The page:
For a Faster Check-In…
On August 21, 2017 you will have a once-in-a lifetime opportunity to view a powerful solar eclipse. A solar eclipse occurs when the moon gets directly in between the Earth and the sun, blocking the sun’s rays. The darkness that results is a rare occurrence, especially in the Chicagoland area. While solar eclipses happen a few times every year, the path of totality, or total darkness, spreads over less than 1% of the Earth’s surface and only occurs for a few minutes. For example, India or Cambodia might experience a wonderful eclipse that we would never experience in the U.S. In addition, eclipses often take their path of darkness over the world’s oceans since our planet is mostly water.
The sun’s powerful rays can be very damaging to the eye’s retina. For this reason, one should never look directly at the sun. Fortunately, there are several ways to safely experience the upcoming solar eclipse
1. Solar Eclipse Viewing Glasses
The American Astronomical Society (https://eclipse.aas.org/resources/solar-filters) is a great resource for reputable retailers who sell solar glasses and viewers. These products have been verified by an accredited testing laboratory to meet the ISO 12312-2 international safety.
This is the only safe way to look directly at the sun. Sunglasses or welder’s shields will not protect your eyes from the powerful UV light that comes from the sun. Homemade telescope and camera filters arealso dangerous.This does not constitute medical advice. Readers with questions should contact a qualified eye-care professional.
In the Chicagoland area, you must always use a safe solar filter to view the sun directly. For eyeglass wearers, put your eclipse glasses on over them, or hold your handheld viewer in front of them. If you are fortunate enough to travel to the areas of totality where 100% of the sunlight gets blocked (See map), you can safely remove your solar glasses at full totality when the moon completely covers the sun. As soon as the bright sun begins to reappear, replace your solar viewer to look at the remaining partial phases. (https://www.timeanddate.com/eclipse/make-pinhole-projector.html)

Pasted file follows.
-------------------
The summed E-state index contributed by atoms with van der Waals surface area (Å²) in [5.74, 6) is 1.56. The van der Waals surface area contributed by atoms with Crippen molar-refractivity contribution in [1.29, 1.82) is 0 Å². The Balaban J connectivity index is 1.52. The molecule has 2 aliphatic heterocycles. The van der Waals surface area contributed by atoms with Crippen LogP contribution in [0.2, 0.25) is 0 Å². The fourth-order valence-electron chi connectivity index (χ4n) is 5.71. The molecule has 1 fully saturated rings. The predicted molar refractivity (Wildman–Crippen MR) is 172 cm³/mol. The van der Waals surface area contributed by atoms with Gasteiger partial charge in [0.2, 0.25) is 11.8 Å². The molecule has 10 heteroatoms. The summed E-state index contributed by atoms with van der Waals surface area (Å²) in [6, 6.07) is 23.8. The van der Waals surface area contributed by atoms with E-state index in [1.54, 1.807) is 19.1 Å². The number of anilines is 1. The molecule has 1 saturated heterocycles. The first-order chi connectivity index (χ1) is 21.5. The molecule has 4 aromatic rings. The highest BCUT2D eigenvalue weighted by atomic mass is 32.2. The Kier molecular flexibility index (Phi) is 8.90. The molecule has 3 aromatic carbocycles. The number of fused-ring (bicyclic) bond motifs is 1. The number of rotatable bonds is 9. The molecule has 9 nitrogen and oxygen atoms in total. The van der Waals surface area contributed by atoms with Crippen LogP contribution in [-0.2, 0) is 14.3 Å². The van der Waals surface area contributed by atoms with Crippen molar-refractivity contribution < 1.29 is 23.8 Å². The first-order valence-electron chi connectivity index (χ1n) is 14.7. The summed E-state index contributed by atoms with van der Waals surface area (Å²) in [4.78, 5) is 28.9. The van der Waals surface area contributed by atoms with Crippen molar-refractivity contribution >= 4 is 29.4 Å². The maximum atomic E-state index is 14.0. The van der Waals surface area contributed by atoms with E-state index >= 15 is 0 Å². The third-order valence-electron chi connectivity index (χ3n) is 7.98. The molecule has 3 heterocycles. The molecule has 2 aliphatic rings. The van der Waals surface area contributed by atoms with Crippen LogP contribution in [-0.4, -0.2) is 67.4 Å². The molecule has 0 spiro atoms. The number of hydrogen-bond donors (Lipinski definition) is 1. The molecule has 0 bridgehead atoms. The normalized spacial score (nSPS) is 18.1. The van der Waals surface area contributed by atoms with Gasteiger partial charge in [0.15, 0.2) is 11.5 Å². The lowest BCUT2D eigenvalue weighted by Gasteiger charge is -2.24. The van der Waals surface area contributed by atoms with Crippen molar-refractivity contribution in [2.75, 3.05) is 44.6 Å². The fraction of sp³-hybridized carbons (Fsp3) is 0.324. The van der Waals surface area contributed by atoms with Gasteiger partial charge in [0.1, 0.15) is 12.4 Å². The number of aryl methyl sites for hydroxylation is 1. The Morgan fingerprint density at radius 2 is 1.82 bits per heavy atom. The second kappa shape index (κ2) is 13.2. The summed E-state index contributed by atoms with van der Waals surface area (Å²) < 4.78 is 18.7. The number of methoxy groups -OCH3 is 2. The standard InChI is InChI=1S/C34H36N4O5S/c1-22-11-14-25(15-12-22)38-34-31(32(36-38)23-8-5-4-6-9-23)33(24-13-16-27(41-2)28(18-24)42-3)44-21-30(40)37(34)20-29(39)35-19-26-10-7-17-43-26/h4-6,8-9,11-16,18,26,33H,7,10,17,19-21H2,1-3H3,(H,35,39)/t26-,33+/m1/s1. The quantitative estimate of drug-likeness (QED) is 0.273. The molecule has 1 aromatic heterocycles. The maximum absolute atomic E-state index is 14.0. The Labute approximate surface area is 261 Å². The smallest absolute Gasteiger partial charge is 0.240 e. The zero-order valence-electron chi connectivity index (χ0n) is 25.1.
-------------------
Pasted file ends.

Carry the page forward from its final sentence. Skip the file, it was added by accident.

2. Pinhole Projector
3. Box Projector
A sturdier version of the pinhole projector is the box projector. (https://www.timeanddate.com/eclipse/box-pinhole-projector.html)
4. Adler Planetarium Solar Party
The Adler is hosting Chicago’s biggest eclipse block party featuring all things solar with FREE outdoor activities and safe viewing of the Sun and the eclipse! Join fellow Chicagoans and visitors to share this spectacular celestial experience together as a community. They are setting up under the Sun and filling their parking lot with programming from partners from across the city. Enjoy live entertainment, hands-on science for all ages, local food trucks, eclipse updates, and more. Additionally, all guests will get #EquippedToEclipse with free safe solar viewing glasses while supplies last.
A solar eclipse is one of Mother Nature’s grandest events. Please follow these simple rules and you can safely enjoy the spectacle and have memories to last a lifetime.